Many employees at Cal State East Bay in Hayward agree. There, about 300 faculty and staff members are working on campus, and 325 students are living in student housing — each with their own bedroom.
“If they had someone testing people it would make people feel more comfortable. Feel safer,” said Diego Campos, a buyer and president of the employees union who is among many staff members who say they are irritated about being required to work on campus, though in staggered shifts.
But Abayomi Jones, executive director of student health services, said the campus has been issued no guidance about adding surveillance testing to its array of safety measures.
At Sonoma State, student Gabbi Cozzolino of Half Moon Bay received a message the other day alerting the campus that a library building was being shut down because of a COVID-19 case.
“I’m glad they notified us. But who knows who else has it out there that hasn’t confirmed it with the school?” Cozzolino said in an interview. “People will wonder, who else has it?”
That’s the question that has led at least two of the four CSU campuses with outbreaks to adopt surveillance testing.
“I do think a university should want to know what’s happening with their student body,” said Swartzberg, of UC Berkeley.
San Diego State did.
Cases were rocketing in early September, and the county health department reported 490 positive tests connected to the university.
The campus temporarily suspended in-person classes. Then they took $1 million from their federal CARES Act funding, and set aside another $3 million from state appropriations and student fees, to create a surveillance testing program.
By Sept. 14, cases were up 28% in just a week, reaching 627. Two days later, the campus began its testing program.
It didn’t mean that testing would end the students’ risky behavior. It meant the university could know who was getting sick, and when and where, and trace their contacts, all allowing in-person classes to resume with more confidence, said spokesman Cory Marshall.
Testing data show that as of Thursday, nine staff members, 13 visitors, and 1,114 students have tested positive at San Diego State.
The benefit of the program is that it “allows the university to make inferences about the level of spread of the virus in the student population,” says the campus website, which has pop-up testing reminders.
Cal Poly San Luis Obispo imposed a similar program in late August, which captured a 78% increase during September, to 112 cases.
“The goal of ongoing testing of asymptomatic people is to identify those who are infected and their close contacts for isolation and quarantine, respectively, to mitigate the spread,” said spokesman Matt Lazier, noting that on-campus students will be tested at least five times this semester. The campus works with the county Public Health Department, which takes the lead on contact tracing. Lazier said students off campus — in Greek houses, for example — are invited to participate but can’t be obligated.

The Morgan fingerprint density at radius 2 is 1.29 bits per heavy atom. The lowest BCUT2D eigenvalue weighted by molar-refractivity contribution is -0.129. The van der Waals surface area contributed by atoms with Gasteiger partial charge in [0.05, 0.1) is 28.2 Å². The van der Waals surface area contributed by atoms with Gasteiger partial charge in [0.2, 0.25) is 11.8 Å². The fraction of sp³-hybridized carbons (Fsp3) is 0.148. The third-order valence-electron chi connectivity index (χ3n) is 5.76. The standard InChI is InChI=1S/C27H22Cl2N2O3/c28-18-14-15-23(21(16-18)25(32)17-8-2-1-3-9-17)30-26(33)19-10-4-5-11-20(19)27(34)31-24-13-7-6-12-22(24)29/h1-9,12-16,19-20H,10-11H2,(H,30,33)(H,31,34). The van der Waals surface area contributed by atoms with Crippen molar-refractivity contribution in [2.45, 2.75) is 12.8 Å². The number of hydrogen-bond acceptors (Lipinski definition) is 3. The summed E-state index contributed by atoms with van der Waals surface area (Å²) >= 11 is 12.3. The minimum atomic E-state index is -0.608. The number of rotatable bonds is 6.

Joseph Castro, who in January will take over as chancellor of the CSU system of nearly half a million students, said in an interview that he is a proponent of coronavirus testing but hasn’t required it at Fresno State, where he is president. He said about 2,200 students take in-person classes there.
“Testing is very important. But it’s not the only piece of the puzzle,” Castro said, adding that he uses “inspiration” to encourage testing at Fresno State. So far, 25 people have reported testing positive.
Two other campuses have reported outbreaks: Chico State and Long Beach, which saw a 66% increase in cases since Sept. 8, to 128.
Long Beach did not immediately respond to questions about whether they have a testing program.
At Chico State, Butte County officials detected a surge in late July, and reported 89 coronavirus cases among 18- to 24-year-olds near the campus. A month later, just as school was about to start on Aug. 24, cases more than tripled, to 314.
By contrast, the campus’ voluntary hotline attracted just 189 people reporting a positive test result during the entire pandemic.
Chico State had planned to offer 10% of classes in person. Based on the county data, campus officials moved them all online.
Yet campus officials are adamant that surveillance testing is not right for them.
“Everyone has a right to their opinion,” student health center Director Juanita Motley said of testing proponents. For Chico State, “testing is not the solution. We know that the virus is highly, highly contagious. As soon as you walk out the door, you could very well be positive already.”
The campus has coronavirus testing equipment but has been unable to get the chemicals needed to determine if the samples are positive or negative because they are prioritized for hospitals and public health departments, Motley said. So the county has agreed to process 50 campus tests a week, with up to 20% done on asymptomatic students.
What Chico State really needs to do “is a lot of culture changing,” Motley said. “Students like to gather, enjoy each other, and party. So we have to change behavior.”
Yet Chico State didn’t hesitate to try, mounting a campaign in August to encourage masks and social distancing among its highly hormonal constituency.
Asked how it went, spokesman Alex Karolyi sighed.
“It could have worked better,” he said.